In appreciation of Rev. Simon Hansford

In appreciation of Rev. Simon Hansford

On your blog site Simon, is a post about one of your days as Moderator.

It was a Thursday.

On this Thursday, you started the day sitting at St Stephen’s with doctors and politicians, the Executive Director of Uniting, and with drug users. All gathered to celebrate two decades of care and ministry at the Medically Supervised Injecting Centre. At the end of the service, you helped to hang a banner of hearts across the façade of Parliament House before returning to other work.

You headed back to the Synod office to meet with student leaders from the Uniting Church schools to discuss matters important to them – consent, climate change and the environment, and mental health issues.

Later in the day you gathered with a diverse community of people for an Iftar meal, receiving the hospitality of the Affinity Intercultural Foundation. It was a space, you noted, “where difference and shared hopes are held together”.

“It was not just one of those days, [you wrote], but one that helps define who we are as church, and how our discipleship is shaped for the task before us”.

This story of your Thursday is a story of our Uniting Church, you said. A day engaged in conversation with the community. A day with politicians and priests, and with those ensnared by the challenges of life, or emerging from its injustices.

You finished your blog with these words:

“We are called to be in the midst of things. It is here that we bear witness to our hope in Jesus and offer that hope to others with whom we share our lives. As disciples of Jesus, we are in conversation with our community, articulating hope, embodying justice. Every day.”  

Simon, it seems you have been quite busy over the past 6 years. You have spent many hours travelling between Tamworth and the Synod office in Pitt Street, visiting and preaching in congregations across NSW and the ACT, and of course attending many (many) meetings. You will also go down in history as the Moderator who led us during the Covid era. However, it’s your pastoral and prophetic work on behalf of the church, seen through this day-in-the-life snapshot, that may well be the most significant legacy of your time as Moderator.

You have done an exceptional job at offering a prophetic voice and pastoral leadership not only to the people and congregations of the Synod, but also to the wider church and community. You’ve offered, on our behalf, significant support to the excellent work of Uniting on drug reform. You’ve spoken, on behalf of us all, against racial abuse; in support of those who are marginalized including people from the LGBTIQ community; with Wesley Mission in favour of gambling reform; and for women’s rights around pregnancy termination. Speaking on these important matters has been a significant way of assisting and encouraging expression of our hope in Jesus Christ, as well as offering challenge because of that same hope. Through your hope-fueled leadership you have reminded us of our call to share God’s love and Christ’s hope because we are God’s people filled with the Spirit of Love.  

The ministry you have offered in this role Simon, has modelled for us the hope of Jesus Christ. You have offered ministry that lives into the vision you have held before us, of a church seeking to engage our community with the gospel. Your evangelical heart combined with your deep understanding and expression of God’s love and value of all people – making you a bit of a pangelical really – has been widely expressed through your ministry as Moderator.  You have reminded us that “hope lifts our heads, not fear”.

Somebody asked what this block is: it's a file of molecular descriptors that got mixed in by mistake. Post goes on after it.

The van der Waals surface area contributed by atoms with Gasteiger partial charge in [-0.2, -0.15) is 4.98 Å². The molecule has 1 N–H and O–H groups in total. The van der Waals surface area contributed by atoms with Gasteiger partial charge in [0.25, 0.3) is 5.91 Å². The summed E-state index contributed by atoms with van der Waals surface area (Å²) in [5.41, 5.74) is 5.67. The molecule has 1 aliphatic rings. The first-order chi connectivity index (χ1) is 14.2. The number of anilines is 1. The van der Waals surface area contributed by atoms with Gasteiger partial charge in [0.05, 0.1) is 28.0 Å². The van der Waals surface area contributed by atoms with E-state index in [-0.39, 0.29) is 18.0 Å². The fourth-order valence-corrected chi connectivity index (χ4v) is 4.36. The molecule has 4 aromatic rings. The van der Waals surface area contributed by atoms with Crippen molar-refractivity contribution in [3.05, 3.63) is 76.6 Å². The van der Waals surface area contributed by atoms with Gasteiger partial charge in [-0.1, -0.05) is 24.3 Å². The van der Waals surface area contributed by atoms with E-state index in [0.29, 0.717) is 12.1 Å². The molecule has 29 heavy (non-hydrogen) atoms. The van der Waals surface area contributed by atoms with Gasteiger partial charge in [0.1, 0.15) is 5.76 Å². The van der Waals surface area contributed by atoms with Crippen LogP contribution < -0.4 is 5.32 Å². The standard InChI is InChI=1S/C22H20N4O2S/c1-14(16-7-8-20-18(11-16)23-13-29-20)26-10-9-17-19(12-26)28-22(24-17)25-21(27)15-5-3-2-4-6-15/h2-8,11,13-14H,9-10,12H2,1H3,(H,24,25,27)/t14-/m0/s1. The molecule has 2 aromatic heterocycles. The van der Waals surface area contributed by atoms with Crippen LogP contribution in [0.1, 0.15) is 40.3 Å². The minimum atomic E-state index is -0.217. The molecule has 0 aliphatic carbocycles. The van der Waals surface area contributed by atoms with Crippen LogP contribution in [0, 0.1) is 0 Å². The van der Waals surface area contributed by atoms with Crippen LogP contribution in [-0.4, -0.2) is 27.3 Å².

Your time as Moderator has come with personal sacrifice and cost. You have given of yourself to serve Jesus Christ through the church. We would like to acknowledge that this sacrifice was not just offered by yourself, but also Fiona as she supported you and discovered the struggles and joys of living at home by herself as you traveled around the Synod, living out the ministry of Moderator that you were called to.

We think particularly now as you transition away from the role of Moderator. It takes time for a freight train traveling at full speed to come to a stop. And the pace you have lived the last 6 years will take some time to slow down from. We hope there is petrol in the lawn mower, sheep ready to be sheared and many small maintenance tasks lined up to allow you to burn up some of the momentum that you have left from your time as Moderator. We are mindful too of your need to rest over the next few months. We pray you find time and space to stop, breathe and listen to the voice of God for your next step in ministry.

As you move into a time of rest and discernment, we thank you for your ministry with us, for the leadership you have offered, for modelling to us what is to gather at the waterhole rather than to farm by building fences, and for encouraging us to proclaim the hope we have found in Jesus Christ, through our worship, witness and service.

As we farewell you from your role as Moderator we pray for you, and for Fiona, as you discern God’s call for your ongoing ministry. And we pray for ourselves, that we will continue to be a church that seeks to lift our heads in hope in order that we may share the gospel of Christ and the love of God for the sake of the whole creation.

And so, on behalf of The Uniting Church in Australia Synod of NSW.ACT, Uniting and the people and communities we serve, we offer our thanks and gratitude to Simon for the ministry he has offered during his time as Moderator.

Rev. Nicole Fleming and Rev. Richard Harris, Chaplains to the Moderator


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